The Rolex Sea-Dweller is an iconic diving watch that can survive enormous depths on the wrists of divers – but don’t worry, it works just as well for a land-dweller, too! Want to learn more about this classic watch? Keep reading for the history, key features, and tips on how to spot a fake.
History of the Rolex Sea-Dweller
During the 1960s, the needs of professional divers led to the innovation of water-resistant tools to conduct safe diving operations. After all, it’s a dangerous job working at 1,000+ feet depths! The Submariner was already known as the premier diving watch of the time, but divers were experiencing an issue at record-breaking depths: the plexiglass crystals on these watches would pop off due to the pressure. That’s why Rolex pushed the boundaries of diving watches by creating a Sea-Dweller capable of diving 4,000 feet.
Key Features of the Sea-Dweller
The most notable feature of the Sea-Dweller, and an easy way to differentiate it from a Submariner, is its Helium Escape Valve. Why does the Sea-Dweller need a Helium Escape Valve? Due to the saturation and pressure thousands of feet below sea level, tiny molecules of helium get pushed past a typical waterproof watches’ seal. A helium escape valve allows those molecules to escape while leaving the seal intact. Another quick way to identify a Sea-Dweller from its Rolex brethren is the lack of the date-magnifying cyclops.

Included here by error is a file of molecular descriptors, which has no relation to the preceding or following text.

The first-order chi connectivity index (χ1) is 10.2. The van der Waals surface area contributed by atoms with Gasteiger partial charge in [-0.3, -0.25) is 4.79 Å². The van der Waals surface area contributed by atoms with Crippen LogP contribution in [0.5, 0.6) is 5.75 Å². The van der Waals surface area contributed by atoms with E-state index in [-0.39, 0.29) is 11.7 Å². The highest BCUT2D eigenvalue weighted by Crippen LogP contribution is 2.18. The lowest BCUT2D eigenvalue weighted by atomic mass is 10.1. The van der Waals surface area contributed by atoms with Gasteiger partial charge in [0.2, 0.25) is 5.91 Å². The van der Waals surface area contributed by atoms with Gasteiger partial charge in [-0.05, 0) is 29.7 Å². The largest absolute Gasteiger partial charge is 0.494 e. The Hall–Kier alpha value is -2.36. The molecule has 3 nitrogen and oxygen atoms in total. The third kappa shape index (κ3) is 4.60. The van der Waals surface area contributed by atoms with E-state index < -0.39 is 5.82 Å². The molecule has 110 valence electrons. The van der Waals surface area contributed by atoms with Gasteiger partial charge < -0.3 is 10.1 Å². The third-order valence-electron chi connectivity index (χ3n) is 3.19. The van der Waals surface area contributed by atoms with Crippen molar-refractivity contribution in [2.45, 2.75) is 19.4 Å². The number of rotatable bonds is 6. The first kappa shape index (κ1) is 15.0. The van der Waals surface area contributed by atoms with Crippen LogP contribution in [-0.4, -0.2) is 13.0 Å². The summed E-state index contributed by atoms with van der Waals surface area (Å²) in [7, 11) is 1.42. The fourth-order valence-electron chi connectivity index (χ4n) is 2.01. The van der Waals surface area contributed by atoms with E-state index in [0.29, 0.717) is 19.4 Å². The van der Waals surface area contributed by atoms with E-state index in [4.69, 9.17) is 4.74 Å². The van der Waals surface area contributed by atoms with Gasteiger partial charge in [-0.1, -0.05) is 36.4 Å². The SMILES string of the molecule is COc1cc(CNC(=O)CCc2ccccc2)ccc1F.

The Sea-Dweller in Pop Culture
The Rolex Sea-Dweller 116660B, otherwise known as the “James Cameron,” commemorates the notable director’s solo dive to the bottom of the Mariana Trench. Why was this dive in need of commemoration? The Mariana Trench goes about 36,000 feet deep! It features a dial with a blue-to-black gradient, unique to other Rolex-brand dials to represent the descent from the vibrant open water to the dark, alien depths.
Which celebrities rock the Sea-Dweller? Here are just a few:
- David Beckham is quite the Rolex collector and has been seen with the Rolex Deepsea Sea-Dweller on his wrist more than a few times.
How to Spot a Fake Sea-Dweller
A trained eye can spot the difference between a real and a fake Rolex quickly. A tell-tale sign of a fake Rolex is a second hand that ticks rather than sweeps. If you see the second hand counting seconds with a ticking motion rather than a smooth motion, it’s an easy sign of counterfeit. Another sign that might be less obvious is uneven or inconsistent font. For example, the text that reads “OYSTER PERPETUAL” on a real Rolex dial will be sharply printed, evenly-spaced with consistent thickness. If the font looks funky, it’s a fake. The inside of the clasp is another good way to tell if a Rolex is fake or not. A real Rolex Sea-Dweller has a clasp with a frosty finish with and a clearly-etched logo. A “Faux-lex” Sea-Dweller clasp often has a smooth, brushed finish with printed letters that will likely wear off over time.
While there are tell-tale signs of fake Rolexes, counterfeiters are getting better and better at fooling the naked eye. Sometimes, the best way to make sure a Rolex is authentic is to have an expert open it up and inspect it. Our luxury watch experts at Dallas Gold & Silver Exchange have decades of experience with luxury watches and can spot the Rolex from the “Faux-lex” in a sweeping second. If you’ve purchased a Rolex and think it’s counterfeit, we’ll check it for you free of charge!